Space Harrier

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Space Harrier
European arcade flyer
Developer(s) Sega AM2
Sega AM4
Elite Systems
Rutubo Games
              Designer(s) Yu Suzuki
              Composer(s) Hiroshi Kawaguchi
              Release date(s)
              Genre(s) Rail shooter, third-person shooter
              Mode(s) Single player
              Cabinet Standard and sit-down
              Arcade system Sega Space Harrier Hardware[3]
              CPU 2x 68000 (@ 10 MHz)
              Sound CPU: Z80 (@ 4 MHz)
              Sound YM2203 (@ 4 MHz)
              Sega PCM (@ 31.25 kHz)
              Display Raster, standard resolution,
              horizontal orientation,
              6144[4] out of 98,304 colors[5]

              Space Harrier (スペースハリアー Supēsu Hariā?) is a third-person rail shooter video game released by Sega in 1985. It spawned several sequels like Space Harrier 3-D (1988), Space Harrier II (1988), or the spin-off Planet Harriers (2000). It was originally made for the arcades, and later saw ports to many home game systems.

              It was one of the first arcade games to use 16-bit graphics and Sega's "Super Scaler" technology that allowed pseudo-3D sprite-scaling at high frame rates,[6] with the ability to scale as many as 32,000 sprites and fill a moving landscape with them,[7] along with 6144 colors[4] on screen out of a 98,304 color palette.[5] It also introduced a true analog flight stick for movement, with the ability to register movement in any direction as well as measure the degree of push, which could move the player character at different speeds depending on how far the stick is pushed in a certain direction.[8] The game was also an early example of a third-person shooter;[9] it was influenced by the earlier 1982 Sega game Buck Rogers: Planet of Zoom, and Space Harrier in turn influenced later 3D shooters such as Nintendo's Star Fox/Starwing in 1993.[10]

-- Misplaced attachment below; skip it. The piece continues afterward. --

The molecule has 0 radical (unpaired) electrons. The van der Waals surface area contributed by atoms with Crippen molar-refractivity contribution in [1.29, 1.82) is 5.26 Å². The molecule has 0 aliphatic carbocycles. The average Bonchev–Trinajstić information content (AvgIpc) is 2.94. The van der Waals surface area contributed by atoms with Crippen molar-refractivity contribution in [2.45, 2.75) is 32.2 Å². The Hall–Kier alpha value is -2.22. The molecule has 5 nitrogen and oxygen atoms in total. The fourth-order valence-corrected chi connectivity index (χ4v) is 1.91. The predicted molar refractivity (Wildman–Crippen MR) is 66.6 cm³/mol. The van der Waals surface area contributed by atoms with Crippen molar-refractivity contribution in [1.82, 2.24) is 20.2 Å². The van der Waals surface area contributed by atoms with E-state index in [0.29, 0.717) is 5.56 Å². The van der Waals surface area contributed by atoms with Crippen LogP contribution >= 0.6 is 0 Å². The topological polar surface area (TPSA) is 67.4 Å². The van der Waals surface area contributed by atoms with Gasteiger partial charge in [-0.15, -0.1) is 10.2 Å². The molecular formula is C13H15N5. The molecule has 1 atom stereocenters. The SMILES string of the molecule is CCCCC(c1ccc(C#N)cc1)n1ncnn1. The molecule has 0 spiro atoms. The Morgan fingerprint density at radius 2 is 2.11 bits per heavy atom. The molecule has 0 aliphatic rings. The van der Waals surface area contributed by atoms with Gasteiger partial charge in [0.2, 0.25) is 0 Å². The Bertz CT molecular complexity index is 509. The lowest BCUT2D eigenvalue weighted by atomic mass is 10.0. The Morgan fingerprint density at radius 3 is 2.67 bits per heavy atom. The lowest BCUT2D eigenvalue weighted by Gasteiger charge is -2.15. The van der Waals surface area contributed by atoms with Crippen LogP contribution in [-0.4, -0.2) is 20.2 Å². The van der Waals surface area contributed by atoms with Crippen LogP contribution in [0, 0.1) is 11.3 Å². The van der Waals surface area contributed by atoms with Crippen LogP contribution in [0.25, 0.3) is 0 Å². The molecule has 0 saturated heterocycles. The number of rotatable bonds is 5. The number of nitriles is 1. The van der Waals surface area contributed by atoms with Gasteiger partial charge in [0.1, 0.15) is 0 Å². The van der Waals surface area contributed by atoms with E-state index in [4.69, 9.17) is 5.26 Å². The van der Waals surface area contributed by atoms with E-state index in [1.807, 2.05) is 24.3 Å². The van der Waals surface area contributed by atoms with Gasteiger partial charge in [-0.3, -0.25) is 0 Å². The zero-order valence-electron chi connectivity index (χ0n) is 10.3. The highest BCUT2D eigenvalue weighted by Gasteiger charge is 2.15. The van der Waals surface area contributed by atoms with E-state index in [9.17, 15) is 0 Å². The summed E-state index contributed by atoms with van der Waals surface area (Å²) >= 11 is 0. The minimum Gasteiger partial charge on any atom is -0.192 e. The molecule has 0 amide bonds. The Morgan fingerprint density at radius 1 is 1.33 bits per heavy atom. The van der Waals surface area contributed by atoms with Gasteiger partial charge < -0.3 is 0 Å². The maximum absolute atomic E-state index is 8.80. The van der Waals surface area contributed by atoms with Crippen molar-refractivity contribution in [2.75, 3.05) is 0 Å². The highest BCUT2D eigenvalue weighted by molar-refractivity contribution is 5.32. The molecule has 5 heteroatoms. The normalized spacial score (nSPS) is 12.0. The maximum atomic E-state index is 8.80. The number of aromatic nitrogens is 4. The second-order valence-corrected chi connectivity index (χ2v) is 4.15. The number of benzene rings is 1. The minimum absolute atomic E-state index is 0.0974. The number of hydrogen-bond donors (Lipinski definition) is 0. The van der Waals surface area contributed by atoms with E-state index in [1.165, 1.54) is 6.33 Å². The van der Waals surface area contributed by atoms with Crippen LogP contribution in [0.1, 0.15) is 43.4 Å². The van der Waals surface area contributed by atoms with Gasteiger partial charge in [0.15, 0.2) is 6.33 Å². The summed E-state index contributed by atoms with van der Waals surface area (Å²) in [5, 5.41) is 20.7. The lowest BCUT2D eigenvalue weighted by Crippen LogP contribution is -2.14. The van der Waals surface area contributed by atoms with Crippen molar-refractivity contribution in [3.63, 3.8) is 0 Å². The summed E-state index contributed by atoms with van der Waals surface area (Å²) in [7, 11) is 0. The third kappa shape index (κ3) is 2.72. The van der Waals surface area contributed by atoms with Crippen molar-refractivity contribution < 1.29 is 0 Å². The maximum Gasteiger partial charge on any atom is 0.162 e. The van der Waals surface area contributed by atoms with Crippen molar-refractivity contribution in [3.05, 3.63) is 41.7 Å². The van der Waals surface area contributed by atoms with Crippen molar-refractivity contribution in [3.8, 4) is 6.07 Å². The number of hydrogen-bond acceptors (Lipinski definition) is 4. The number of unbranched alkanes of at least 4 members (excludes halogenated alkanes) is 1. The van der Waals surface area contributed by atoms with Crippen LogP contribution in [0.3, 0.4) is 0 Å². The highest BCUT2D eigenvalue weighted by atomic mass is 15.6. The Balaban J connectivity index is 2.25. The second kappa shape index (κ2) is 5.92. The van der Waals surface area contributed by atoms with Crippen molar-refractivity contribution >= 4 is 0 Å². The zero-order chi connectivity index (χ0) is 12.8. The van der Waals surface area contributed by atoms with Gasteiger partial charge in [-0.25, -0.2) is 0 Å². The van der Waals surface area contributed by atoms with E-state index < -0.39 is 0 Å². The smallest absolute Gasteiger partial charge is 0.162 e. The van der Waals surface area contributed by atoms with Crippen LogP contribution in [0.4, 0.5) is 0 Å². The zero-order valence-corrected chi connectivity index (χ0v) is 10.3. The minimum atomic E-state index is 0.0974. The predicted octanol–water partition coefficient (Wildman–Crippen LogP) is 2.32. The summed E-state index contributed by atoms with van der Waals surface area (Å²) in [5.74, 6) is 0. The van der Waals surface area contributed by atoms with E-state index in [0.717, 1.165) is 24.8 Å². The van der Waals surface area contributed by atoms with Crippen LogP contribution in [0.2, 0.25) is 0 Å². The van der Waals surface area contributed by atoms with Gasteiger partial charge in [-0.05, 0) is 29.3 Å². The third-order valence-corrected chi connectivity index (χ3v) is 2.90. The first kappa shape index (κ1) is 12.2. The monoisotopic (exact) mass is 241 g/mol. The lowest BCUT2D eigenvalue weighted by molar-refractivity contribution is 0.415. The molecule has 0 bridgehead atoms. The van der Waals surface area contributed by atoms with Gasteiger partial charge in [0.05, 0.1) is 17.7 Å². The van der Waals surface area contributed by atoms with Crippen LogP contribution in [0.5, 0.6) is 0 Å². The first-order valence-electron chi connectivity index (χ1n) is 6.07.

Running on the Sega Space Harrier arcade system board previously used by Hang-On, the pseudo-3D sprite/tile scaling in the game was handled in a similar manner to textures in later texture-mapped polygonal 3D games of the 1990s.[11] Designed by Sega AM2's Yu Suzuki, he stated that his "designs were always 3D from the beginning. All the calculations in the system were 3D, even from Hang-On. I calculated the position, scale, and zoom rate in 3D and converted it backwards to 2D. So I was always thinking in 3D."[12]


              File:Space Harrier Gameplay.png
              Gameplay of Space Harrier as the player is seen fighting what appears to be a cyclops mammoth.

              Space Harrier is set in the "Fantasy Zone", a surreal world composed of bright colors and a checkerboard-styled ground. The enemies are also unique, featuring prehistoric animals, Chinese dragons, and alien pods. The player is forced along the levels, running or flying around enemy fire, while shooting back with fireballs via the character's under-arm cannon (which doubles as a rocket-esque device allowing the character to fly). The character graphics are sprite-based, though the level backgrounds are pseudo-3D.